The Last Runaway

Tracy Chevalier

Published by HarperCollins 14 March 2013 

352pp, hardcover, £14.99 

Reviewed by Paul Sidey

Tracy Chevalier’s seventh novel arrives with enthusiastic endorsements on the back of the book jacket from Maggie O’Farrell, Rose Tremain and Joanne Harris. And she deserves the plaudits. Four years in the writing, the narrative has a confidence and measured pace that is the reward for the author’s immersion in her characters and subject matter. There are no fast cuts here, no sudden switches of chronology.

It is 1850. A young Quaker woman, quaintly named Honor Bright, accompanies her sister Grace from their family home in Bristol to America. Grace is to be married to a Quaker draper who lives in Faithwell, a fledgling settlement in the middle of nowhere in Ohio.

For Honor, the voyage is a nightmare of nausea and her sister dies of yellow fever when they reach their destination. Honor possesses nothing but a few quilts and her remarkable skills as a seamstress. But she is also blessed with a stillness, integrity and sense of justice that make her sound like a character from Bunyan’s Pilgrim’s Progress.

Tracy Chevalier, however, is not intent to produce a Christian allegory. The Last Runaway is a quietly determined adventure story of an innocent abroad, discovering a new and very different country, the harsh realities of human behaviour, the nature of desire and despair.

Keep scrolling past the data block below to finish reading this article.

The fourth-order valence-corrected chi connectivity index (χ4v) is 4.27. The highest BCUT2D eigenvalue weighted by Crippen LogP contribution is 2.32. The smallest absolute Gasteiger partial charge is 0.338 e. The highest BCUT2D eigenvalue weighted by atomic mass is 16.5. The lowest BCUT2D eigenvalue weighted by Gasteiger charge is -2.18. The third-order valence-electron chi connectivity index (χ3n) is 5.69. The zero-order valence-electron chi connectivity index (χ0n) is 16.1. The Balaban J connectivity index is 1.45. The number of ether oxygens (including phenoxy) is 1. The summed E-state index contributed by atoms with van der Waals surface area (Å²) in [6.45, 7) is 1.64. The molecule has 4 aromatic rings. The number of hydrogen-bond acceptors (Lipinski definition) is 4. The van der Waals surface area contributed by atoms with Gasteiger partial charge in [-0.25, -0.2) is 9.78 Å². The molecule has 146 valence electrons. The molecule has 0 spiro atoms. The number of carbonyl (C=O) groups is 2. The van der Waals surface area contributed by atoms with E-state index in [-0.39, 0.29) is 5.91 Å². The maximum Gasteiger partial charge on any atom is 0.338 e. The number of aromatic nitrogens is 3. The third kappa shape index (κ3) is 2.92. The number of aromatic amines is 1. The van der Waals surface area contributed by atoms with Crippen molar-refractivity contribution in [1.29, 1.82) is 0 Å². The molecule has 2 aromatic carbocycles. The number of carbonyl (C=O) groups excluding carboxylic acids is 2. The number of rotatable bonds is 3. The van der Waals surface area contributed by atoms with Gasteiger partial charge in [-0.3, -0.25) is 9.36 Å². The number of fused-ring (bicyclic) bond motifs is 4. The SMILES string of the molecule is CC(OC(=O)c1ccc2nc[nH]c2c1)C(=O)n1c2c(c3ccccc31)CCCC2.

Honor’s first, critical encounter is with a man called Donovan, who hunts down runaway slaves for a living. Weathered, ruthless, cruel, he is the antithesis of any pale and reticent Quaker male she has ever encountered. There is something in the smell of his sweat that excites her, and something innocent in her that exerts a similar attraction for him.

Her skill with a needle keeps her usefully occupied in a milliner’s house in Wellington, while she waits to be collected by Grace’s fiancé. The milliner, Belle Mills, is a doughty character, perhaps the best drawn in the book, whose commitment to the Underground Railway is a challenge to the savage mission of her brother, who turns out to be Donovan.

Where Quentin Tarantino in his most recent film Django Unchained dramatizes the racial problems of the period with visceral abandon, only two shots ring out in The Last Runaway, the second with a devastating impact.

Tracy Chevalier’s fine novel manages to create tension with subtlety and an undeviating sense of purpose. Honor is no goody two shoes. She is constant in her beliefs, even when they bring her into conflict with those closest to her. The drama is in the detail. Chevalier describes the changing seasons with the same intensity with which she focuses on the making of a quilt or the pressures of principle, as well as the quest for emotional fulfilment, which involves more compromise and understanding than Honor possesses at the beginning of her journey.

Chevalier took her degree at Oberlin College in Ohio. She knows intimately the physical geography of the area where she has set her novel, and conveys the deepest sympathy with the plight of the black slaves who risk their lives to escape to Canada or the Northern States. Without any flashy pyrotechnics, Tracy Chevalier demonstrates how traditional, linear narrative can still create a powerfully involving reading experience.

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